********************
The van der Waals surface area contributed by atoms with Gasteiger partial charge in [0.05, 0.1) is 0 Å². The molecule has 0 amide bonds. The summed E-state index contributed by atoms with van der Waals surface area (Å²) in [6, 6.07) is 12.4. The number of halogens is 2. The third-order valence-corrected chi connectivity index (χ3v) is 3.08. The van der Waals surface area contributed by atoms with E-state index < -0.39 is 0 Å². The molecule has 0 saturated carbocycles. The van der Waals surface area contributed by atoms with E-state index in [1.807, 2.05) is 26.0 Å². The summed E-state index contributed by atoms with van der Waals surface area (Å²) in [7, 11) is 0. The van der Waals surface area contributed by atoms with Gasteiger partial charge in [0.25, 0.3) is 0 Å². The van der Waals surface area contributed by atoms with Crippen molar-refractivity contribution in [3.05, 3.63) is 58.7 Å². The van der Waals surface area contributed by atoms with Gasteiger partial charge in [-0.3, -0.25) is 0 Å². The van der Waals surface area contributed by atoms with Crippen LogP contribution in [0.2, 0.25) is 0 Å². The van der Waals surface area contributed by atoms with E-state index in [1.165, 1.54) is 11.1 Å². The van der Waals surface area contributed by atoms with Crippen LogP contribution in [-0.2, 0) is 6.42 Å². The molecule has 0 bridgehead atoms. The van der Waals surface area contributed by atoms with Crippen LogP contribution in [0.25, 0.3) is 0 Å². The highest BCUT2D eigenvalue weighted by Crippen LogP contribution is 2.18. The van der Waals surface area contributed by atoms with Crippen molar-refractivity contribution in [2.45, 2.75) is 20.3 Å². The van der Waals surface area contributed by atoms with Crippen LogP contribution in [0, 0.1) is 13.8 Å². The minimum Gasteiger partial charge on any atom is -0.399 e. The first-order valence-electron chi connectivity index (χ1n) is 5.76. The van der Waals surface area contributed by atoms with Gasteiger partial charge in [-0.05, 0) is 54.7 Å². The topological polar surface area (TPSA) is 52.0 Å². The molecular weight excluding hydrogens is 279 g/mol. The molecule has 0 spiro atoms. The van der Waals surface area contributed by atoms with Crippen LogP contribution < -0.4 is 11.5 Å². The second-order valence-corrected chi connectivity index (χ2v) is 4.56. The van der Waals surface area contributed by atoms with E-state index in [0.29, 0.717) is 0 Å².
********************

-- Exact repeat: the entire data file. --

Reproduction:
The van der Waals surface area contributed by atoms with Gasteiger partial charge in [0.05, 0.1) is 0 Å². The molecule has 0 amide bonds. The summed E-state index contributed by atoms with van der Waals surface area (Å²) in [6, 6.07) is 12.4. The number of halogens is 2. The third-order valence-corrected chi connectivity index (χ3v) is 3.08. The van der Waals surface area contributed by atoms with E-state index < -0.39 is 0 Å². The molecule has 0 saturated carbocycles. The van der Waals surface area contributed by atoms with E-state index in [1.807, 2.05) is 26.0 Å². The summed E-state index contributed by atoms with van der Waals surface area (Å²) in [7, 11) is 0. The van der Waals surface area contributed by atoms with Gasteiger partial charge in [0.25, 0.3) is 0 Å². The van der Waals surface area contributed by atoms with Crippen molar-refractivity contribution in [3.05, 3.63) is 58.7 Å². The van der Waals surface area contributed by atoms with Gasteiger partial charge in [-0.3, -0.25) is 0 Å². The van der Waals surface area contributed by atoms with Crippen LogP contribution in [0.2, 0.25) is 0 Å². The van der Waals surface area contributed by atoms with E-state index in [1.165, 1.54) is 11.1 Å². The van der Waals surface area contributed by atoms with Crippen LogP contribution in [-0.2, 0) is 6.42 Å². The molecule has 0 bridgehead atoms. The van der Waals surface area contributed by atoms with Crippen LogP contribution in [0.25, 0.3) is 0 Å². The highest BCUT2D eigenvalue weighted by Crippen LogP contribution is 2.18. The van der Waals surface area contributed by atoms with Crippen molar-refractivity contribution in [2.45, 2.75) is 20.3 Å². The van der Waals surface area contributed by atoms with Crippen LogP contribution in [0, 0.1) is 13.8 Å². The minimum Gasteiger partial charge on any atom is -0.399 e. The first-order valence-electron chi connectivity index (χ1n) is 5.76. The van der Waals surface area contributed by atoms with Gasteiger partial charge in [-0.05, 0) is 54.7 Å². The topological polar surface area (TPSA) is 52.0 Å². The molecular weight excluding hydrogens is 279 g/mol. The molecule has 0 spiro atoms. The van der Waals surface area contributed by atoms with Crippen LogP contribution < -0.4 is 11.5 Å². The second-order valence-corrected chi connectivity index (χ2v) is 4.56. The van der Waals surface area contributed by atoms with E-state index in [0.29, 0.717) is 0 Å².